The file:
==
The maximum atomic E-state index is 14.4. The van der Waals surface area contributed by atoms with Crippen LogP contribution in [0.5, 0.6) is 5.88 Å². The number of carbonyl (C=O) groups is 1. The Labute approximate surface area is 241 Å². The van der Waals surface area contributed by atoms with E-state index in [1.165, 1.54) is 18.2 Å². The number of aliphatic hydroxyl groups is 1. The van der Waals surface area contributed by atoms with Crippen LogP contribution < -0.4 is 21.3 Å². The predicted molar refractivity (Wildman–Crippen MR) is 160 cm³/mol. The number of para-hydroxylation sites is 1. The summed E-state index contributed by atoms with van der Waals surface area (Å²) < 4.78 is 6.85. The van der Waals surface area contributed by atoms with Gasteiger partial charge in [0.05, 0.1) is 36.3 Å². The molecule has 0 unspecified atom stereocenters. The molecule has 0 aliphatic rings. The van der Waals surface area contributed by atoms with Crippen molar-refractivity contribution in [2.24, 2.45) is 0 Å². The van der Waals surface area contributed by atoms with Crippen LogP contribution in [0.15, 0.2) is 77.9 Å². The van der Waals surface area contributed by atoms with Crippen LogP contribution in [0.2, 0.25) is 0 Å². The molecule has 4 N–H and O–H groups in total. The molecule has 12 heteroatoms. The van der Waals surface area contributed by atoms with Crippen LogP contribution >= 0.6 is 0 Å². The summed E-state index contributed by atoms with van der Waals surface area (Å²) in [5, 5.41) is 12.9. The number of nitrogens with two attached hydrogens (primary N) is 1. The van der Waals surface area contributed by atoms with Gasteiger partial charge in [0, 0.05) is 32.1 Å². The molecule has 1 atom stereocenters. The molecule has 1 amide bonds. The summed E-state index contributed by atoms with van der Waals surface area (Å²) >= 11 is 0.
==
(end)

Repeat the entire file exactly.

The maximum atomic E-state index is 14.4. The van der Waals surface area contributed by atoms with Crippen LogP contribution in [0.5, 0.6) is 5.88 Å². The number of carbonyl (C=O) groups is 1. The Labute approximate surface area is 241 Å². The van der Waals surface area contributed by atoms with E-state index in [1.165, 1.54) is 18.2 Å². The number of aliphatic hydroxyl groups is 1. The van der Waals surface area contributed by atoms with Crippen LogP contribution < -0.4 is 21.3 Å². The predicted molar refractivity (Wildman–Crippen MR) is 160 cm³/mol. The number of para-hydroxylation sites is 1. The summed E-state index contributed by atoms with van der Waals surface area (Å²) < 4.78 is 6.85. The van der Waals surface area contributed by atoms with Gasteiger partial charge in [0.05, 0.1) is 36.3 Å². The molecule has 0 unspecified atom stereocenters. The molecule has 0 aliphatic rings. The van der Waals surface area contributed by atoms with Crippen molar-refractivity contribution in [2.24, 2.45) is 0 Å². The van der Waals surface area contributed by atoms with Crippen LogP contribution in [0.15, 0.2) is 77.9 Å². The van der Waals surface area contributed by atoms with Crippen LogP contribution in [0.2, 0.25) is 0 Å². The molecule has 4 N–H and O–H groups in total. The molecule has 12 heteroatoms. The van der Waals surface area contributed by atoms with Crippen LogP contribution >= 0.6 is 0 Å². The summed E-state index contributed by atoms with van der Waals surface area (Å²) in [5, 5.41) is 12.9. The number of nitrogens with two attached hydrogens (primary N) is 1. The van der Waals surface area contributed by atoms with Gasteiger partial charge in [0, 0.05) is 32.1 Å². The molecule has 1 atom stereocenters. The molecule has 1 amide bonds. The summed E-state index contributed by atoms with van der Waals surface area (Å²) >= 11 is 0.